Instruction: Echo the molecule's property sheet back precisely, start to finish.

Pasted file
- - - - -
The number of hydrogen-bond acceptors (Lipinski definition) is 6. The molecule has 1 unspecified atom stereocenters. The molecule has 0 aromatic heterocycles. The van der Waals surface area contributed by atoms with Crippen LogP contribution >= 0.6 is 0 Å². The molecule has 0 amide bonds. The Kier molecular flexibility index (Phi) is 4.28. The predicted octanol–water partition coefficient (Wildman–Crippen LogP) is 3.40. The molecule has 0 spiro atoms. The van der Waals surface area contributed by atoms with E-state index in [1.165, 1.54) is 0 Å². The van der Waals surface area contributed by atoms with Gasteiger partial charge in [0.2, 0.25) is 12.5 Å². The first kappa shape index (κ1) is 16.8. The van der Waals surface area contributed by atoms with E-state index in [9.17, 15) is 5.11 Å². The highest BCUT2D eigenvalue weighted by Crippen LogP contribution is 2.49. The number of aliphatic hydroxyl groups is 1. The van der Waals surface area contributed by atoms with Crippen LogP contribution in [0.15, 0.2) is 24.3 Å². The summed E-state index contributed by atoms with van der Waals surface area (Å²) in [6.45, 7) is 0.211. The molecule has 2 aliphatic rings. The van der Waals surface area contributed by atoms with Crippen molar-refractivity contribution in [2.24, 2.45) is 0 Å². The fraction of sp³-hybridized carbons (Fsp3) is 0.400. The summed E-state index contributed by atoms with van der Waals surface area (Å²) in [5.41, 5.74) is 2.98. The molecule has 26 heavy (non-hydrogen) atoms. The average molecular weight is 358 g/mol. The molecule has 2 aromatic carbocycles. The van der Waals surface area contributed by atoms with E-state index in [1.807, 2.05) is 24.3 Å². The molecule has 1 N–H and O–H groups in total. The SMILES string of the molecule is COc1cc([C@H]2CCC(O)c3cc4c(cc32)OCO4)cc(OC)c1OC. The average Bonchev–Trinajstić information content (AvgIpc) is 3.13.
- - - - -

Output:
The number of hydrogen-bond acceptors (Lipinski definition) is 6. The molecule has 1 unspecified atom stereocenters. The molecule has 0 aromatic heterocycles. The van der Waals surface area contributed by atoms with Crippen LogP contribution >= 0.6 is 0 Å². The molecule has 0 amide bonds. The Kier molecular flexibility index (Phi) is 4.28. The predicted octanol–water partition coefficient (Wildman–Crippen LogP) is 3.40. The molecule has 0 spiro atoms. The van der Waals surface area contributed by atoms with E-state index in [1.165, 1.54) is 0 Å². The van der Waals surface area contributed by atoms with Gasteiger partial charge in [0.2, 0.25) is 12.5 Å². The first kappa shape index (κ1) is 16.8. The van der Waals surface area contributed by atoms with E-state index in [9.17, 15) is 5.11 Å². The highest BCUT2D eigenvalue weighted by Crippen LogP contribution is 2.49. The number of aliphatic hydroxyl groups is 1. The van der Waals surface area contributed by atoms with Crippen LogP contribution in [0.15, 0.2) is 24.3 Å². The summed E-state index contributed by atoms with van der Waals surface area (Å²) in [6.45, 7) is 0.211. The molecule has 2 aliphatic rings. The van der Waals surface area contributed by atoms with Crippen molar-refractivity contribution in [2.24, 2.45) is 0 Å². The fraction of sp³-hybridized carbons (Fsp3) is 0.400. The summed E-state index contributed by atoms with van der Waals surface area (Å²) in [5.41, 5.74) is 2.98. The molecule has 26 heavy (non-hydrogen) atoms. The average molecular weight is 358 g/mol. The molecule has 2 aromatic carbocycles. The van der Waals surface area contributed by atoms with E-state index in [1.807, 2.05) is 24.3 Å². The molecule has 1 N–H and O–H groups in total. The SMILES string of the molecule is COc1cc([C@H]2CCC(O)c3cc4c(cc32)OCO4)cc(OC)c1OC. The average Bonchev–Trinajstić information content (AvgIpc) is 3.13.